Disability community split on U.S. ‘robotaxis’

Posted 8 months ago by David McManus
Waymo, formerly known as the ‘Google Self-Driving Car Project’ had been founded to increase mobility access and reduce human error associated harm. [Source: Sundry Photography via Shutterstock]
Waymo, formerly known as the ‘Google Self-Driving Car Project’ had been founded to increase mobility access and reduce human error associated harm. [Source: Sundry Photography via Shutterstock]

Key points:

  • The California Public Utilities Commission is set to vote on the future of self-driving ‘robotaxi’ companies, such as WayMo, on August 10, 2023
  • Waymo — owned by Google’s parent company, Alphabet Inc. — had sought to expand the scale of self-driving cars across the State of California
  • Advocates for people with disability have been divided on whether the technology is safe to access

 

On Thursday August 10, 2023, the California Public Utilities Commission will vote on whether to lift restrictions on ‘robotaxi’ autonomous vehicles in California — home to Alphabet Inc. project, Waymo and Cruise, a subsidiary of General Motors.

Disability advocacy groups co-signed an open letter penned to the CPUC ahead of the vote, which expressed approval for the restrictions to be lifted.

San Francisco’s Lighthouse for the Blind and Visually Impaired, the Blinded Veterans Association, the Epilepsy Foundation of Northern California and United Cerebral Palsy executives were among the list of signatories to the letter.

“We are community partner organisations in San Francisco that believe we need to work with autonomous vehicle developers. The evidence to date shows that autonomous vehicles improve road safety, access to transportation, and the availability of zero-emission transportation,” the letter stated.

“[Autonomous vehicles] increase access to transportation for members of the communities we represent. Far too many people still find it far too hard to get where they need to go safely — a status quo that needs to change.

“In Phoenix’s East Valley, a study with the regional transportation authority found that a higher number of elderly people and people with disabilities engaged in more out-of-home activities when autonomous vehicles were made available within paratransit options.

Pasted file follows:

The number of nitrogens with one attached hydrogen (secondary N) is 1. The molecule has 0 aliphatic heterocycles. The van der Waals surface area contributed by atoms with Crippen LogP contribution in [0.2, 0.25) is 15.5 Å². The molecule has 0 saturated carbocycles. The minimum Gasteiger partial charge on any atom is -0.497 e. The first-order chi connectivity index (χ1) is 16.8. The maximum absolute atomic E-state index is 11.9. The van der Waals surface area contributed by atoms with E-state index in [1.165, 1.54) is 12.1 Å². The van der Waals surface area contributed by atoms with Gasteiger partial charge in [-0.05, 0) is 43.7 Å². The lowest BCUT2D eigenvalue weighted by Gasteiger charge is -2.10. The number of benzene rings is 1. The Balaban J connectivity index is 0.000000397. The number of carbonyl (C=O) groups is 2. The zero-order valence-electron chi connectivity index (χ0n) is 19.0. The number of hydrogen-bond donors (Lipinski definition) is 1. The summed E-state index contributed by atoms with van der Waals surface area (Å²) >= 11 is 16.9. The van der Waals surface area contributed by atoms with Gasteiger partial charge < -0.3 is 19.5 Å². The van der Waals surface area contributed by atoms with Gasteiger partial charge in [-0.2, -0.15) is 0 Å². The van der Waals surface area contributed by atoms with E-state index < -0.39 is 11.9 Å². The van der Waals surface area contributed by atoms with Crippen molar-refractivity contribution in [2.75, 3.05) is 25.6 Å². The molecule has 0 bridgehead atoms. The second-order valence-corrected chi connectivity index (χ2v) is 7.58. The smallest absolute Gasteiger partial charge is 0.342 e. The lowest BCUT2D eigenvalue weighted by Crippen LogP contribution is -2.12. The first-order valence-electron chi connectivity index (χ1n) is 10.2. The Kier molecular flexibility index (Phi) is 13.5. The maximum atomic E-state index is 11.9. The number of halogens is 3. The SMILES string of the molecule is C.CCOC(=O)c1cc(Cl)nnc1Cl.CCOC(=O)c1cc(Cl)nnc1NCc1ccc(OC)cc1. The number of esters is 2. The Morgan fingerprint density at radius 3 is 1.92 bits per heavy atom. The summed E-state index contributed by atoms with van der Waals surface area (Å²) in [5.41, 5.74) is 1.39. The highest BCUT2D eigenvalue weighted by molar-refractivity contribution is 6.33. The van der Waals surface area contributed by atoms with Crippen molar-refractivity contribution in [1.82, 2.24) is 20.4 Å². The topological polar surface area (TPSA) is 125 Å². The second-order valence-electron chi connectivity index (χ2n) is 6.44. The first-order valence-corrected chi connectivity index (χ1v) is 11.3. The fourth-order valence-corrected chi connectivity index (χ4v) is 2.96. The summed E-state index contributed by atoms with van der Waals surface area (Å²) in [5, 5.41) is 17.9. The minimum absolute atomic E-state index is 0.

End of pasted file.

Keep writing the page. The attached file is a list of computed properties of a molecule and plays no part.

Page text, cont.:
“The accessibility offered by autonomous vehicles supported through critical partnerships and advocacy — can ensure this next generation of transportation is more inclusive than ever.”

Waymo and ridesharing service company Uber announced a planned partnership to bring the Waymo Driver ‘robotaxi’ service to Phoenix, Arizona in May, 2023 — with plans to publicly launch the integration later this year.

“We’re excited to offer another way for people to experience the enjoyable and life-saving benefits of full autonomy,” said Tekedra Mawakana, co-chief executive officer of Waymo.

“Uber has long been a leader in human-operated ridesharing, and the pairing of our pioneering technology and all-electric fleet with their customer network provides Waymo with an opportunity to reach even more people.”

“Uber provides access to a global and reliable marketplace across mobility, delivery and freight,” said Dara Khosrowshahi, CEO of Uber.

“Fully autonomous driving is quickly becoming part of everyday life and we’re excited to bring Waymo’s incredible technology to the Uber platform.”

The California Council for the Blind wrote to the CPUC last month to delay the decision over safety concerns, reported The San Francisco Standard.

In December, the National Highway Traffic Safety Administration said it had received notices of incidents in which self-driving Cruise vehicles “[…] may engage in inappropriately hard braking or become immobilised.”

Carmakers have reported a total of 419 vehicle crashes involving semi or fully-autonomous vehicles, including 18 fatalities, according to statistics from the U.S. Department of Transportation.

 

What do you think? Would you trust a ‘robotaxi’ in 2023 or are people right to be concerned about safety?